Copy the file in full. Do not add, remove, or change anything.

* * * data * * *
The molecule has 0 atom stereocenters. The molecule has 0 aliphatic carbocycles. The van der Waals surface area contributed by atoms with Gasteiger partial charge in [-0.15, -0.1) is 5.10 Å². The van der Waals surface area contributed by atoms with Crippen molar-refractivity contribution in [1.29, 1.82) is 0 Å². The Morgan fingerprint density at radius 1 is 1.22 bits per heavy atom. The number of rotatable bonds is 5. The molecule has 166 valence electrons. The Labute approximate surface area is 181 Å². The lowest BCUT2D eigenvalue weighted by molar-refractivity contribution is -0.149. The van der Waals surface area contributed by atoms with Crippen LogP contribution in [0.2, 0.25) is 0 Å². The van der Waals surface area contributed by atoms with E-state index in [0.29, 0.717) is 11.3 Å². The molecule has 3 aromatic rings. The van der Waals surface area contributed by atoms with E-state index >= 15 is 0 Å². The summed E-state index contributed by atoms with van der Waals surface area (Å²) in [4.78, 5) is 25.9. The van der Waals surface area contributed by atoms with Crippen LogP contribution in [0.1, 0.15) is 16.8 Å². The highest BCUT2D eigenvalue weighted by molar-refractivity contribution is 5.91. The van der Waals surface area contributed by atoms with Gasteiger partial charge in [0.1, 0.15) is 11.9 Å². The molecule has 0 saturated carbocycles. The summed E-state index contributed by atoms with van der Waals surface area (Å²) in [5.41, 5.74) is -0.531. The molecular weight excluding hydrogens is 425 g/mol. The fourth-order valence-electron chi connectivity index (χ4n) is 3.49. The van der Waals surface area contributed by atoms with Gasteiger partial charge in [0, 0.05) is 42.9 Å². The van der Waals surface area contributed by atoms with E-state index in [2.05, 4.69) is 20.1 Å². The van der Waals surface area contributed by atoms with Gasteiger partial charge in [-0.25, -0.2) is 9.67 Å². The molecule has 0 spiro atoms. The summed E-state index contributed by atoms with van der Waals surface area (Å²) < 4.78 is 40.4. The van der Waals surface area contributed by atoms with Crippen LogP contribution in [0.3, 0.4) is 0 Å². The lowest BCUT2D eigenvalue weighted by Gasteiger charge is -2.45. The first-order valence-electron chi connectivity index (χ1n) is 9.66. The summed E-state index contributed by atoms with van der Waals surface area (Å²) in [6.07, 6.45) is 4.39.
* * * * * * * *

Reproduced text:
The molecule has 0 atom stereocenters. The molecule has 0 aliphatic carbocycles. The van der Waals surface area contributed by atoms with Gasteiger partial charge in [-0.15, -0.1) is 5.10 Å². The van der Waals surface area contributed by atoms with Crippen molar-refractivity contribution in [1.29, 1.82) is 0 Å². The Morgan fingerprint density at radius 1 is 1.22 bits per heavy atom. The number of rotatable bonds is 5. The molecule has 166 valence electrons. The Labute approximate surface area is 181 Å². The lowest BCUT2D eigenvalue weighted by molar-refractivity contribution is -0.149. The van der Waals surface area contributed by atoms with Crippen LogP contribution in [0.2, 0.25) is 0 Å². The van der Waals surface area contributed by atoms with E-state index in [0.29, 0.717) is 11.3 Å². The molecule has 3 aromatic rings. The van der Waals surface area contributed by atoms with E-state index >= 15 is 0 Å². The summed E-state index contributed by atoms with van der Waals surface area (Å²) in [4.78, 5) is 25.9. The van der Waals surface area contributed by atoms with Crippen LogP contribution in [0.1, 0.15) is 16.8 Å². The highest BCUT2D eigenvalue weighted by molar-refractivity contribution is 5.91. The van der Waals surface area contributed by atoms with Gasteiger partial charge in [0.1, 0.15) is 11.9 Å². The molecule has 0 saturated carbocycles. The summed E-state index contributed by atoms with van der Waals surface area (Å²) in [5.41, 5.74) is -0.531. The molecular weight excluding hydrogens is 425 g/mol. The fourth-order valence-electron chi connectivity index (χ4n) is 3.49. The van der Waals surface area contributed by atoms with Gasteiger partial charge in [0, 0.05) is 42.9 Å². The van der Waals surface area contributed by atoms with E-state index in [2.05, 4.69) is 20.1 Å². The van der Waals surface area contributed by atoms with Gasteiger partial charge in [-0.25, -0.2) is 9.67 Å². The molecule has 0 spiro atoms. The summed E-state index contributed by atoms with van der Waals surface area (Å²) < 4.78 is 40.4. The van der Waals surface area contributed by atoms with Crippen LogP contribution in [0.3, 0.4) is 0 Å². The lowest BCUT2D eigenvalue weighted by Gasteiger charge is -2.45. The first-order valence-electron chi connectivity index (χ1n) is 9.66. The summed E-state index contributed by atoms with van der Waals surface area (Å²) in [6.07, 6.45) is 4.39.